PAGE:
U.S. President Donald Trump signed an executive order on Thursday he said would limit the ability of social media companies to censor content.
It comes two days after Twitter added a "Get the facts" label to two of Trump's tweets against vote-by-mail efforts in California, calling them "fraudulent" and saying that mail boxes would be robbed.
The Twitter label linked to a "fact check" page with news reports and information refuting Trump's claims.
On Wednesday Trump responded on Twitter:
"Republicans feel that Social Media Platforms totally silence conservatives voices. We will strongly regulate, or close them down, before we can ever allow this to happen. We saw what they attempted to do, and failed, in 2016. We can't let a more sophisticated version of that....
....happen again. Just like we can't let large scale Mail-In Ballots take root in our Country. It would be a free for all on cheating, forgery and the theft of Ballots. Whoever cheated the most would win. Likewise, Social Media. Clean up your act, NOW!!!!"
Leaked versions of the text of the executive order reported by several media companies show that it will ask the independent Federal Communications Commission (FCC) and the Federal Trade Commission (FTC) to look into rewriting the liability protections that social media companies currently have.
Currently, under Section 230 of the federal Communications Decency Act, internet platforms are protected from lawsuits -- unlike newspapers and television stations that act as publishers and can be sued over content.
The protections were put in place in 1996 to allow the internet to grow without fears of lawsuits over what is posted online.
In Section 230, not only are internet platforms protected for what they allow online, they are also protected from what they restrict as well.
Many platforms will delete obscene, violent, or harassing content for example.
Trump's executive order claims that interventions like Twitter's fact check label amount to censorship and show that Twitter is acting as a publisher and not a platform.
The order directs the Commerce Secretary to ask the FCC for regulation clarifying the conditions under which platforms can or cannot censor content.
The order also says it would ask all federal agencies to review how much advertising money is spent on social media platforms and if they have faced censorship.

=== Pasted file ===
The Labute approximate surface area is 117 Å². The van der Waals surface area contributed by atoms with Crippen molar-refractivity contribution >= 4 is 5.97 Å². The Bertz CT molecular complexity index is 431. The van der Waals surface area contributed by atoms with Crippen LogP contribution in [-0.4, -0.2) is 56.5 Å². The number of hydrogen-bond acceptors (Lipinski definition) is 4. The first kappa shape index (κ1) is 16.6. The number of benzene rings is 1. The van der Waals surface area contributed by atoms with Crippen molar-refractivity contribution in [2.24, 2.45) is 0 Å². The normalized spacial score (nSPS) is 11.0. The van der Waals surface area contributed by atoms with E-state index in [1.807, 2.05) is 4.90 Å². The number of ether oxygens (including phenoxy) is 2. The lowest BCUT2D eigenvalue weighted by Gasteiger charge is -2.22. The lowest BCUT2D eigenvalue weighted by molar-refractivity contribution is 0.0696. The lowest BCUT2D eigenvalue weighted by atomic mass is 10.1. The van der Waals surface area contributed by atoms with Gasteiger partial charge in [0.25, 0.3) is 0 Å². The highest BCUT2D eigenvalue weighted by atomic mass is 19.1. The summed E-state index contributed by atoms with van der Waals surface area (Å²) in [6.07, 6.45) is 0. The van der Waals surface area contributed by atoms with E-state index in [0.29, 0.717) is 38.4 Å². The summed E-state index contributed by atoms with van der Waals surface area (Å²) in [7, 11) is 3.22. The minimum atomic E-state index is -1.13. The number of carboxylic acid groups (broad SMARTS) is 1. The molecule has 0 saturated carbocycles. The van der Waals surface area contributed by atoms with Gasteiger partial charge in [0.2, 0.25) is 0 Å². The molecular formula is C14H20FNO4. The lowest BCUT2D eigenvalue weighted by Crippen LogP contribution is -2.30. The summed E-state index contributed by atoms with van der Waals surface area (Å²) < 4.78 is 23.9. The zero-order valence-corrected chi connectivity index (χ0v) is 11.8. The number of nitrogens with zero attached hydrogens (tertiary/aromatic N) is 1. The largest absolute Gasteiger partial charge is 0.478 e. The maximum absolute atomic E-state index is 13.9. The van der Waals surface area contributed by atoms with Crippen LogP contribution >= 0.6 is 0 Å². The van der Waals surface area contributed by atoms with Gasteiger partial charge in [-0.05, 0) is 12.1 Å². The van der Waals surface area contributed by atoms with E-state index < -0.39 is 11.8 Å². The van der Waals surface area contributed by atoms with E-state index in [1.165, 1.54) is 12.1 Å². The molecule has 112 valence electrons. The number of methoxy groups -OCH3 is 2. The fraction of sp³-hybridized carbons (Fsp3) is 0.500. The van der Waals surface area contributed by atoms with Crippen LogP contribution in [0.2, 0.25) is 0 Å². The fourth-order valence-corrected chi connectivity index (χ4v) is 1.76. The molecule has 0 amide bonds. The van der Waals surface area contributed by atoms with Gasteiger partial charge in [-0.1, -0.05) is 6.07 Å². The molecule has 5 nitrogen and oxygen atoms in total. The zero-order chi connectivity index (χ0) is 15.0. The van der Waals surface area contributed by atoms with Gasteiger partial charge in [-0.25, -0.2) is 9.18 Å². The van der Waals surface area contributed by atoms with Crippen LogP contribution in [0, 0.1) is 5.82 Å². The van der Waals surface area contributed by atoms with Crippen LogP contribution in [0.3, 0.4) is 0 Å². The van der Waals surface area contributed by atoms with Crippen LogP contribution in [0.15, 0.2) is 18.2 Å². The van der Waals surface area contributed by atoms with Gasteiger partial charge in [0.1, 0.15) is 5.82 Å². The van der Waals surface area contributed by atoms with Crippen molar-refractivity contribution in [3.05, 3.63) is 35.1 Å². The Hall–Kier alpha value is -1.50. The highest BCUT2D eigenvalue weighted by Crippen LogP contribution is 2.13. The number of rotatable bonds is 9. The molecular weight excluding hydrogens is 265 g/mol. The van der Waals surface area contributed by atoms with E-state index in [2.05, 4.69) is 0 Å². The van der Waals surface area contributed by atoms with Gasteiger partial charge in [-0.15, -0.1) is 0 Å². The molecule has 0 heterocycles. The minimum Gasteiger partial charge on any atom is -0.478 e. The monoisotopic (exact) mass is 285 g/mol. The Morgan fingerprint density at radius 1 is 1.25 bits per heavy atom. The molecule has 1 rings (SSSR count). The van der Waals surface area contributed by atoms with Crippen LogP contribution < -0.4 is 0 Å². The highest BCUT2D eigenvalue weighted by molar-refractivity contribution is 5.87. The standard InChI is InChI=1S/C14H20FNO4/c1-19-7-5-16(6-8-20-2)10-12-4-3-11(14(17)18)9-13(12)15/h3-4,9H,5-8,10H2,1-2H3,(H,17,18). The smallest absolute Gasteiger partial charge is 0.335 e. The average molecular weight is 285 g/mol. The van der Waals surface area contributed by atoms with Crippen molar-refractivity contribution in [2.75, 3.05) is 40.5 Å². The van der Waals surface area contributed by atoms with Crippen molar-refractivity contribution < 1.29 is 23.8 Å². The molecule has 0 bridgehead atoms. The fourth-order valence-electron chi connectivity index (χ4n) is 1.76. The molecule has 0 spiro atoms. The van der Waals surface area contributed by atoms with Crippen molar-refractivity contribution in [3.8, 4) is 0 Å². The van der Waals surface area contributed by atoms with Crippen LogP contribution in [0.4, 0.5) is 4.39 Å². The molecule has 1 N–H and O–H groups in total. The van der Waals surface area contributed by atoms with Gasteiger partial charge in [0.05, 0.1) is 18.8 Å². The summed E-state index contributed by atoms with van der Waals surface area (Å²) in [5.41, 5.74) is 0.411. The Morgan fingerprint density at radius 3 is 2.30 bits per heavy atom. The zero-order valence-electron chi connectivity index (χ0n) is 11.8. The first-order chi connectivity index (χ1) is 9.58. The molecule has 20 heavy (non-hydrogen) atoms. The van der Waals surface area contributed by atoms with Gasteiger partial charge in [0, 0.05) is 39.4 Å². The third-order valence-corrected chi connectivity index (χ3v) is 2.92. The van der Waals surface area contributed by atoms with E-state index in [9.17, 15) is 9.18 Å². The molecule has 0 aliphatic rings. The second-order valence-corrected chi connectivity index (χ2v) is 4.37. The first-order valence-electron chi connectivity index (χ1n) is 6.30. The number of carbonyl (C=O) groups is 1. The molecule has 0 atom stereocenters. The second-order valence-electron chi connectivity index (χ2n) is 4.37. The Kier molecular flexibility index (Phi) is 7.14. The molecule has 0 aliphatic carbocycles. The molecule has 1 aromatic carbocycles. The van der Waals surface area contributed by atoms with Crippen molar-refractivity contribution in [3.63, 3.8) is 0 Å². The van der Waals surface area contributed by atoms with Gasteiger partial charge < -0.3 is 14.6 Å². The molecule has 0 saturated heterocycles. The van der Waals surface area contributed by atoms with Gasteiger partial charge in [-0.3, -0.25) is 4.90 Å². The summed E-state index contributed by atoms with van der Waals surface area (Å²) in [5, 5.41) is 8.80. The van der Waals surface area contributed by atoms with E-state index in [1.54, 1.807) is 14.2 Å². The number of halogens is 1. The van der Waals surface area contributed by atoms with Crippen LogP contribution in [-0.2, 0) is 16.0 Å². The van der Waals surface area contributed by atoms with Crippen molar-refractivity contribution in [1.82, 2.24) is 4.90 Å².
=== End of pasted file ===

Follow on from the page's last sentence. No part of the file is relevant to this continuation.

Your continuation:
The order will also collect complaints of online censorship against these platforms and send them to the Department of Justice and the Federal Trade Commission to consider action.
Finally the order asks the Attorney General to create a working group with attorneys from each state to examine what state laws are available to enforce that platforms are complying with the law.
The executive order will likely face legal challenges and would probably need congressional approval, First Amendment expert Jack Balkin told The Washington Post.
Additionally, the FCC and the FTC are independent agencies that do not answer to the White House. It is up to each agency to decide if they will act on Trump's request.
Two members of the FCC, one Democrat and one Republican, have already offered opposing views on the executive order.
Twitter and Facebook issued dozens of new rules to avoid a repeat of the false postings about candidates and the voting process that marred the 2016 election, the AP reported.
Facebook CEO Mark Zuckerberg criticized Twitter's latest fact check move on Fox News, saying that privately-owned digital platforms shouldn't act at as the "arbiter of truth" for everything posted online.
This caused a social media tiff as Twitter CEO Jack Dorsey later tweeted:
"We'll continue to point out incorrect or disputed information about elections globally... This does not make us an 'arbiter of truth.' Our intention is to connect the dots of conflicting statements and show the information in dispute so people can judge for themselves."